[1] See “Seed Commons’ Approach to Non-Extractive Finance” for more at https://seedcommons.org/about-seed-commons/seed-commons-approach-to-non-extractive-finance/

3 thoughts on “Radical Reciprocity

  1. Before reading Felipe and your blog posts, I had not heard of Seed Commons or their definition of non-extractive finance. I like the framing of this strategy, which is one area where I think John Kohler could have gone further in developing the Demand Dividend model (https://thegiin.org/assets/Santa%20Clara%20U_Demand-Dividend-Description.pdf). The two financing structures seem very similar with non-extractive finance bringing in rationale for the % of cash flow / % profit and fixed payment amount / profit sharing described by Seed Commons and Santa Clara, respectively. The Demand Dividend brings an assumption of a lower interest rate and cap on % of cash that can be used for repayments, which is balanced with a larger fixed payment amount. It also highlights the need for a ‘honeymoon’ or grace period. Importantly, the Demand Dividend concept states that this type of financing works best when matched with an early-stage start-up with some track record of throwing off cash or at least a path to a positive cashflow within a year.

    Generally, I like these quasi-equity structures – especially to address fx or liquidity risk, and I believe both non-extractive finance and the Demand Dividend are an improvement on royalty-based models for early stage businesses that need their cash for operations. The big difference that I can see between the two models is the moral imperative attached to non-extractive finance, while the Demand Dividend is just one more tool to be matched with the right type of financing need. I’m not sure how to feel about this moral imperative being attached to a very specific vehicle. On the one hand, I agree that finance should not exploit people. On the other, I believe that traditional debt and equity are useful and even better than this specific financial tool in some cases. For example, Seed Commons charges 7% interest and profit sharing, which strikes me as being much higher than a bank would charge. I can understand this because they are doing their own intensive diligence, maintaining a loss reserve, and sustaining their fund. However, a large bank that is staffed and set up to make a similar loan seems like they would be able to undercut this cost of capital significantly, even though they may require collateral. I could be wrong, but it seems like both entities are not going to take a huge risk on the companies where they deploy capital, while one may pass the cost of intensive diligence and a loss reserve on to the client and the other may take collateral. Do you know if the companies financed by Seed Commons were disqualified by banks / other impact investors or faced higher total payments?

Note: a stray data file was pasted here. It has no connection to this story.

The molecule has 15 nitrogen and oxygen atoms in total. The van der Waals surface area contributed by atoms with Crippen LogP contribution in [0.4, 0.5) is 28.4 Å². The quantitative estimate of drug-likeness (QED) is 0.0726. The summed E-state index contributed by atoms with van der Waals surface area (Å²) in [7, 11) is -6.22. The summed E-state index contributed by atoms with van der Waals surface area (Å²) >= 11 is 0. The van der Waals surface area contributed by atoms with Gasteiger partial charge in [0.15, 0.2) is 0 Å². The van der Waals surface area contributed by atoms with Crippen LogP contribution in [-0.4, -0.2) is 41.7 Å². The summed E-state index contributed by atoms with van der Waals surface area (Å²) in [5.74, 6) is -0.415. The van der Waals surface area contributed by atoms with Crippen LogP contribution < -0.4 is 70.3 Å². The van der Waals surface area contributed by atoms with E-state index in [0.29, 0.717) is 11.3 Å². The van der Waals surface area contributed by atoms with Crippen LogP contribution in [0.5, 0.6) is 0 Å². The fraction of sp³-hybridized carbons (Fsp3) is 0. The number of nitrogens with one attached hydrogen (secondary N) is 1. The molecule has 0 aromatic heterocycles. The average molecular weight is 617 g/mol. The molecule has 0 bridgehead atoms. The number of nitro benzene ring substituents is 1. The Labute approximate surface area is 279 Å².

As I write this, I’m coming down on the side of ‘non-extractive finance’ – as defined by Seed Commons – being a good financial tool, but not one that fits every situation. While we do not want to exploit borrowers or investees, we also do not want to make decisions for them about the risk they are willing to take thereby limiting their financial options. By putting a loaded term like ‘non-extractive finance’ on this tool, it seems that a normal loan or equity stake would – by default – be considered extractive, and I’m not convinced that they all are. However, I’m happy to learn more.

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    1. I am totally in agreement with this! When I first learned about Seed Commons, I was very excited. However, once I started to dig deeper into the terms of the loan, I felt a little frustrated. The 7% interest plus profit sharing seemed like it was actually more than what most traditional loans would costs the borrower. I appreciate your insight regarding the cost of capital and the question about did these borrowers not qualify for loans from the bank first. I too would like to understand who is applying to Seed Commons and under what restraints. I also understand the Seed Commons model to include a value about investing in cooperative businesses so I think the 7% interest plus profit sharing is in part that–putting the money toward building more efficient infrastructure in the solidarity economy for the long term. It’s just not as cut and dry though as I thought it was at first glance!